Professor Layton and the Curious Village is certainly a unique game. Much like Phoenix Wright, it is a point-and-click adventure and a nice, relaxing depart from the usual. You progress through the game by solving puzzles, which sounds rather dull but is surprisingly fun in practice. Being a huge fan of platform jumpers and RPGs, I was at first reluctant to give it a try, but was definitely not disappointed once I did.
The game's graphics borrow a little from Japanese anime and American cartoons. There are a number of cutscenes; watching these is almost like watching a scene from a Miyazaki film. During actual gameplay, you'll be wandering around a number of still backgrounds which are very nicely painted and suited to the game's style. The puzzle art is also fun to look at.
The music is pleasant and fits the 19th-century feel the game has, although I wouldn't have minded a little more variety from area to area. There is voice acting during certain cutscenes, which is really well-done and heightens your enjoyment of the scenes that much.
The puzzles of Professor Layton and the Curious Village are unlocked by speaking to various people-about-town (linear puzzles) and looking in nooks and crannies and strange objects (hidden puzzles). All give you a number of picarats (currency) based on their difficulty level. Some are deceptively simple, and you might miss the answer by overthinking everything, whereas others are genuinely difficult and challenging to solve. 200 Hint coins are hidden throughout the town, and using these on difficult puzzles (you can unlock 3 hints per puzzle) will help you out from time to time. The balance between gameplay and story is excellent; the puzzles blend right in and don't feel gimmicky at all and you can still enjoy the adventure aspect of the game.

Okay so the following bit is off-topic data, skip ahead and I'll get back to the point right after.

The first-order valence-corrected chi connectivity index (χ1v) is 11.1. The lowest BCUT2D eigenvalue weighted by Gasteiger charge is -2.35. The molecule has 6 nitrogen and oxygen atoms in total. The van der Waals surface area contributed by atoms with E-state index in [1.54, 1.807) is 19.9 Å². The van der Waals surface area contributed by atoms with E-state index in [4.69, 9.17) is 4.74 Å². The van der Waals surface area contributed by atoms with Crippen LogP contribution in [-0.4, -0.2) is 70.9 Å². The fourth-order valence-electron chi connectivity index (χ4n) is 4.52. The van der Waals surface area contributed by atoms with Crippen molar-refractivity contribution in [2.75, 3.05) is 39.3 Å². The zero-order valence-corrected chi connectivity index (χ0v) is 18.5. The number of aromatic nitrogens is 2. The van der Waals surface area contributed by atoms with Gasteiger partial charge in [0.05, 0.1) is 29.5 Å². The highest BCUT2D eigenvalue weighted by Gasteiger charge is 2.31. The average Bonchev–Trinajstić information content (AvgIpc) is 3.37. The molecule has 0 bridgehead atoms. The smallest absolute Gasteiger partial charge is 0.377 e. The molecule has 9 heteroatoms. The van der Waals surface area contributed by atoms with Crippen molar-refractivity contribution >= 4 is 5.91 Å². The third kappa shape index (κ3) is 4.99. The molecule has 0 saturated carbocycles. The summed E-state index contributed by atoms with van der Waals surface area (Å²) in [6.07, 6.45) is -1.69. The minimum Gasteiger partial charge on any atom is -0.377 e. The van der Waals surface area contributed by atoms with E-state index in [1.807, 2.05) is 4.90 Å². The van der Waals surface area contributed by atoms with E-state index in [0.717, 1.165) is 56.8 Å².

One area where PL really shines. You begin the game learning that there has been some confusion over the inheritance of the late Baron Reinhalt's money--in his will, he states that whoever finds the "Golden Apple", perhaps a family heirloom, perhaps a precious jewel, will get every last coin of it. Professor Layton and his trusty (but overenthusiastic) apprentice Luke have been invited by Lady Dahlia to solve the mystery of the Golden Apple, but along the way, multiple smaller mysteries will come up in Prof. Layton's investigation.
The game's protagonists, Professor Layton and Luke, are utterly charming (although Luke's voice can be a little grating at times). There are many other characters inhabiting the village, all with distinct personalities (you'll undoubtedly have favorites and least favorites.)